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A Little Housekeeping



I am never quite sure whether anybody reads this space and, subsequently, whether it is worthwhile to make any sort of announcements here. But the responses to several recent posts make me think that perhaps people do read, at least on occasion! So I'll give it a try. 

The thing I wanted to announce, is that I have recently made some changes - both to this website and to my work process. And before I explain what they are, allow me to provide some background:

When I started this website, a little over a year ago now, it was intended to serve a different purpose than it does now: It was meant as an online shop for bespoke and ready-made handknits. I had been knitting for hire for years, and friends kept encouraging me to make it ‘official.’ So finally last year I did. And in the first couple of months I did get some custom order requests. But what I got a lot more of, were requests from fellow knitters - for patterns. 

Quite taken aback by this at first, I would respond by explaining that I did not know how to write (or even read) knitting patterns; that I simply knit what I wanted and kept all designs and measurements in my head. This gave rise to a series of lively virtual interactions with knitters from around the world, as a result of which I first became aware of how different my knitting background was to that of my peers.  

With encouragement from said peers, I then set out to teach myself how to translate knitting as I knew it, to what we mean by knitting in the ravelry era. The terminology, the symbols, the very idea of patterns, of counting stitches… it was all completely foreign to me until then. And even after I started to write patterns - in the first instance, under LB Handknits and soon after for Apple Oak Fibre Works - they were, as it was soon pointed out to me, a tad different! 

I should explain here, that I did work with a technical editor straight away. But the problem was, that - like me - this person was only just starting out in their field. In hindsight, as someone who required a huge amount of stylistic direction, I needed a more experienced hand in this regard. It was only after I was engaged by a couple of clients with in-house tech editors/ pattern checkers/ schematic renderers, that I became fully aware of this. My pattern drafts returned transformed, and my jaw dropped. I realised then, that if I wanted my work to resonate with my audience and to be fully in line with industry standards, then all my patterns needed to be like that.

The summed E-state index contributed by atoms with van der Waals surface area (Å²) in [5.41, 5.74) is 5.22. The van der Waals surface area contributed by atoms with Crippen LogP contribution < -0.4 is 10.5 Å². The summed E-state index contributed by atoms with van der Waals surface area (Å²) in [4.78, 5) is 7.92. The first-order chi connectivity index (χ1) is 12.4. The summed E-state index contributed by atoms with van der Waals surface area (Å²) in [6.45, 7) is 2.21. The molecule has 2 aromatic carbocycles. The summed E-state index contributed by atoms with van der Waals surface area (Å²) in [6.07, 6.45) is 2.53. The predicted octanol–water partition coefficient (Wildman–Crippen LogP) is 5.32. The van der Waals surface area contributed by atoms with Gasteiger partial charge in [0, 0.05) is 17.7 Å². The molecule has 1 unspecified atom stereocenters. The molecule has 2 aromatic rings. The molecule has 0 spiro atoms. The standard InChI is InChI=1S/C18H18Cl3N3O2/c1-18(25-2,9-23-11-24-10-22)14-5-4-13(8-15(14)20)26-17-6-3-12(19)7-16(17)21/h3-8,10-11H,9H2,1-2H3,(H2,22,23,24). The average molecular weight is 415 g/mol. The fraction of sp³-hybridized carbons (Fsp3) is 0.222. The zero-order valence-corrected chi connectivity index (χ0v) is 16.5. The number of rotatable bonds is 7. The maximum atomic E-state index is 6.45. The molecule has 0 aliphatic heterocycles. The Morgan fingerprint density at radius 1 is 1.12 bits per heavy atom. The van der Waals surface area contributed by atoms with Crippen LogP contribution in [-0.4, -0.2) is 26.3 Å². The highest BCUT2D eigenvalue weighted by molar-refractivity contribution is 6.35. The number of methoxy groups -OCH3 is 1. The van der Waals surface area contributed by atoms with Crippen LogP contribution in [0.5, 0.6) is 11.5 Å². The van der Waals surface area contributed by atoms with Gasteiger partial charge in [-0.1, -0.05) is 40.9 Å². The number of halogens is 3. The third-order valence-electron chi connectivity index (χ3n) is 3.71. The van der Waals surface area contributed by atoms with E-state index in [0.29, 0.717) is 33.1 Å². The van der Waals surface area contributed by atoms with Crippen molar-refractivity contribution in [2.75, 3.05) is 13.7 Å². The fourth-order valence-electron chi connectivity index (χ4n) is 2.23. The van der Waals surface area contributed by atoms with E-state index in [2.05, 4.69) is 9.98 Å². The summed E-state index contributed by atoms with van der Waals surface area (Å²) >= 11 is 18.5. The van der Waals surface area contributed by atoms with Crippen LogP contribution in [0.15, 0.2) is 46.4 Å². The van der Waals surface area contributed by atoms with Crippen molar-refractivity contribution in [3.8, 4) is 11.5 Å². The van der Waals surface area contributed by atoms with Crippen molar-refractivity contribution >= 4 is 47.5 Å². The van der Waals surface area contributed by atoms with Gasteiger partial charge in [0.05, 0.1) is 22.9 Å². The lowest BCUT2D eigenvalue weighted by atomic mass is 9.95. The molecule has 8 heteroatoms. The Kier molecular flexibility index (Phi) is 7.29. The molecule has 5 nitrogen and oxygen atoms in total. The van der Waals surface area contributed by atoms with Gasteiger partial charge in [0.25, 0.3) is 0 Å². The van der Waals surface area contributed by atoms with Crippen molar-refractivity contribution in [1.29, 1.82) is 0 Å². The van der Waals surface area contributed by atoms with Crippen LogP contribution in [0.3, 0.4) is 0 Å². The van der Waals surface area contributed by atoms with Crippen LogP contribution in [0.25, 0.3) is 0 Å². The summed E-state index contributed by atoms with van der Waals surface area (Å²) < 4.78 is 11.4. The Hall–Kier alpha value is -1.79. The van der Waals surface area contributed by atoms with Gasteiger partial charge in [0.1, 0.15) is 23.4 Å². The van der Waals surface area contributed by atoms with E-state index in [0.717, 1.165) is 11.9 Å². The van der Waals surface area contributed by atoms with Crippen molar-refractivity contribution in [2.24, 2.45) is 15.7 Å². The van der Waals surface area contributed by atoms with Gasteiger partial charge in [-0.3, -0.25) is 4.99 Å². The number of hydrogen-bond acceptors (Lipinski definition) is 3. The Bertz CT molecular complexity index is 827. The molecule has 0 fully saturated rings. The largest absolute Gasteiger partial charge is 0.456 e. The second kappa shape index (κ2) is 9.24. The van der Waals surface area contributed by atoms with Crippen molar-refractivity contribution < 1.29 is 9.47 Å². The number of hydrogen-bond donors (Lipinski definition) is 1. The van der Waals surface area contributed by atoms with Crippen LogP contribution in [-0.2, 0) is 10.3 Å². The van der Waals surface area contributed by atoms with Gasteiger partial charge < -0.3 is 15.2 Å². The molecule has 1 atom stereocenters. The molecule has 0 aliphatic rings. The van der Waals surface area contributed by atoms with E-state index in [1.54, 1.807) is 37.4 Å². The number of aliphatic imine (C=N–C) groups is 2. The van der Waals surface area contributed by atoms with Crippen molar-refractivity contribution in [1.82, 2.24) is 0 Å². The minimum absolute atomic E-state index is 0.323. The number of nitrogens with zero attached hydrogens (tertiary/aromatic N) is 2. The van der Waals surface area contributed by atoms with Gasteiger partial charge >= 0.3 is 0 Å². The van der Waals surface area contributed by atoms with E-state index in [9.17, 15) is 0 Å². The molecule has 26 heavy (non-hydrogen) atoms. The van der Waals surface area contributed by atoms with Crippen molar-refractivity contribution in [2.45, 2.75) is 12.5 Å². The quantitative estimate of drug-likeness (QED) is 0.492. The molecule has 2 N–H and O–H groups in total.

So, the first part of my announcement, is that as of March 2018 I have been working with a new technical editor. She is Sarah of Tricot Edit, and she knows All The Things, and she has been a tremendous help in bringing my design process in line with everything it ought to be in line with! 

The soon-to-be-released Sunny Every Day will be my first pattern that is 100% in the new format, and of course all subsequent patterns shall be as well. Then, once I have some time on my hands (after Woollin!) my plan is to go back and re-work those of my older patterns which I feel will benefit from it (if you've purchased an older pattern, you should automatically receive the new version around the end of this summer). 

What this change means for knitters, is patterns which I am now fully confident will meet their expectations. What this means for small indie yarn companies interested in collaborating - is that, unfortunately, I am no longer able to design for yarn support - as my out of pocket costs for publishing a pattern are considerably higher than what they previously were.  If you are an indie yarn seller or dyer, I would still love to collaborate with you, time permitting, in a way that is affordable to both of us. But basically, in addition to yarn support you would need to cover my costs - which I hope sounds fair!

The other thing I wanted to point out,  is that I have removed the Shop feature from the website. As mentioned at the start of this post, the Shop was originally there to sell bespoke handknits. Considering that I have changed my focus to design work, and that most of my pattern sales happen either through ravelry or through direct orders, the shop feature no longer makes sense. It still might come back on occasion, for sample sales and collaborative special edition runs, just not as a permanent fixture on the site. 

On the other hand, the Blog - which originally was only intended for occasional product-related updates, will continue to grow as a space where I share my thoughts on techniques and other (hopefully!) useful information. I am still finding my voice, as far as communicating about knitting in a way that makes sense to other knitters. But I think I am, slowly, getting there. 

When I started this website in 2017, I did not anticipate the direction it would take me in. I feel very fortunate to be involved in the fibre industry, and to be taking part in the many new projects which I soon hope to share with you. 

With thanks to all for their support, in its many forms,

- LB